Explore a different destination UNESCO World Heritage Site Cultural Landscape and Archaeological Remains of Bamiyan Valley, Afghanistan


Bamiyan Valley, Afghanistan
Bamiyan Valley, Afghanistan
Author: Hazaraboys (public domain)

Ancient Buddha statue of Bamiyan Valley, before the 2001 destruction
Ancient Buddha statue of Bamiyan Valley, before the 2001 destruction
Author: David C. Thomas (Creative Commons Attribution ShareAlike 2.5)





The cultural landscape and archaeological remains of Bamiyan Valley are a World Heritage Site in Afghanistan that was inscribed in 2003. It is located in Bamyan Province, alternatively spelled Bamiyan, in central Afghanistan. The heritage site at Bamiyan Valley encompasses a 158.9265 hectare core zone and a 341.95 hectare buffer zone.

What to See in Bamiyan Valley

The Bamiyan Valley is famous for its ancient Buddhist remains such as monasteries, cave art and particularly gigantic Buddhist statues. Two of the biggest Buddhist statues in Bamiyan Valley, measuring 55 meters and 37 meters respectively, were deliberately destroyed by the Taleban in 2001. They were the largest standing Buddha statues in the world. Their destruction shocked the world and brought much exposure and attention to Bamiyan Valley.

In addition to the ancient Buddhist remains, Bamiyan Vally also holds remains of forts dating from various Islamic periods.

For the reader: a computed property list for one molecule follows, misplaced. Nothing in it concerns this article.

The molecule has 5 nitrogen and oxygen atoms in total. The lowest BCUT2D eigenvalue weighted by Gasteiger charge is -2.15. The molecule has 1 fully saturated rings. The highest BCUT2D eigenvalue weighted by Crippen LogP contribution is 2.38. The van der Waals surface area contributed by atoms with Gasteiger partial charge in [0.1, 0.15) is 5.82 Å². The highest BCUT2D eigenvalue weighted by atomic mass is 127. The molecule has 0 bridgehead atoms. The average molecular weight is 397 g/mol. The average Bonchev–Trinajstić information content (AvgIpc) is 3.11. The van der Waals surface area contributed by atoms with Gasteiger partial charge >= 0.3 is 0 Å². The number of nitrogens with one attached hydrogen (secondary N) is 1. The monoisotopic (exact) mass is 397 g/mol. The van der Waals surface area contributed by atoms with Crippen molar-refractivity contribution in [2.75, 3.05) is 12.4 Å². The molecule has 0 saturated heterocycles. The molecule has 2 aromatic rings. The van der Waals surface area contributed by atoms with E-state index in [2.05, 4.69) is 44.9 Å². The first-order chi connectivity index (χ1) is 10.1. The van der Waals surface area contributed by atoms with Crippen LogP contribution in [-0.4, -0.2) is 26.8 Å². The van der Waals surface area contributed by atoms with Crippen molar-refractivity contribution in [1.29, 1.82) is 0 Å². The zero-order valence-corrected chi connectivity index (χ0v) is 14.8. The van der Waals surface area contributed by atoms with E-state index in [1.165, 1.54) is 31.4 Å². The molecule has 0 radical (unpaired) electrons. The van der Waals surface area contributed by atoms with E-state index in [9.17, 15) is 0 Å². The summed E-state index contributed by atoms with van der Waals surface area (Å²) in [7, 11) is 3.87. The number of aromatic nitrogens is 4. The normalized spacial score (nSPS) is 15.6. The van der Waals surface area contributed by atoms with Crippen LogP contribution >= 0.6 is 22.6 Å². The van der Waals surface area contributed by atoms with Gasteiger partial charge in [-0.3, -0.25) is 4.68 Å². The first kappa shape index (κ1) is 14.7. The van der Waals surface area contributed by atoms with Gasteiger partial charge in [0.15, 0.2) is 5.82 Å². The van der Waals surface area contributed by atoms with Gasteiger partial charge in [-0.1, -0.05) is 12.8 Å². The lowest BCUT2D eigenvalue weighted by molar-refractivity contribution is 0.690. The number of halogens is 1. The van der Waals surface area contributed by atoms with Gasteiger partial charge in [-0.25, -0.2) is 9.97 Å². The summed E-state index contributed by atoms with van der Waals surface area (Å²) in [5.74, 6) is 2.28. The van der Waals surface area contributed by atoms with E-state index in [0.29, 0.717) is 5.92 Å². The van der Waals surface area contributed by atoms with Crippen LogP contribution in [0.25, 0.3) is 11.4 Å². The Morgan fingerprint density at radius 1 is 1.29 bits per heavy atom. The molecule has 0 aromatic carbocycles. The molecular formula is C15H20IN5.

Visitors to Bamyan Province should visit Bande Amir, a place with five picturesque lakes and gorgeous landscape.

Location

Bamiyan Valley is located in Bamyan Province, whose capital is also called Bamyan. During ancient times, this area was part of the Silk Road. As a result, it received influences from Greek, Persian and Buddhist art to produce a unique art style known as Greco-Buddhist art.

Etymology

The name Bamiyan, also written Bamyan and Bamian, is derived from the Sanskrit word varmayana, which means "coloured". It is in central Afghanistan.

History

The remains of Bamiyan is believed to date back to the 4th or 5th century.

Panoramic view of Bande Amir, Bamyan Province
Panoramic view of Bande Amir, Bamyan Province
Author: Sqamarabbas (public domain)

World Heritage Site Inscription Details

Location: N34 50 48.984 E67 49 30.9
Inscription Year: 2003
Type of Site: Cultural
Inscription Criteria: I, II, III, IV, VI


View of Bamiyan Valley, Afghanistan
View of Bamiyan Valley, Afghanistan
Author: Sqamarabbas (public domain)

Threats & Issues

The political volatility of Afghanistan required the World Monuments Fund to place the Buddhist remains of Bamiyan Valley on the 2008 World Monument Watch List, as one of the 100 Most Endangered Sites of the World.

Location Map

I am using satellite view as the usual map view would render the site meaningless.


View Bamiyan Valley in a larger map

Getting there

Travel to Afghanistan remains risky, if not outright dangerous. You should get a reliable travel agent to arrange your passage.

More Photos


Local mosque, Bamiyan Valley
Author: davidadamex
Photos provided by Panoramio are under the copyright of their owners



Where the Buddha statue was, Bamiyan Valley
Author: csugarte
Photos provided by Panoramio are under the copyright of their owners



Bamiyan Valley
Author: © Morrique
Photos provided by Panoramio are under the copyright of their owners



Band-e Amir Lake, Bamiyan Valley
Author: davidadamex
Photos provided by Panoramio are under the copyright of their owners



Band-i-Amir Canyon West
Author: davidadamex
Photos provided by Panoramio are under the copyright of their owners



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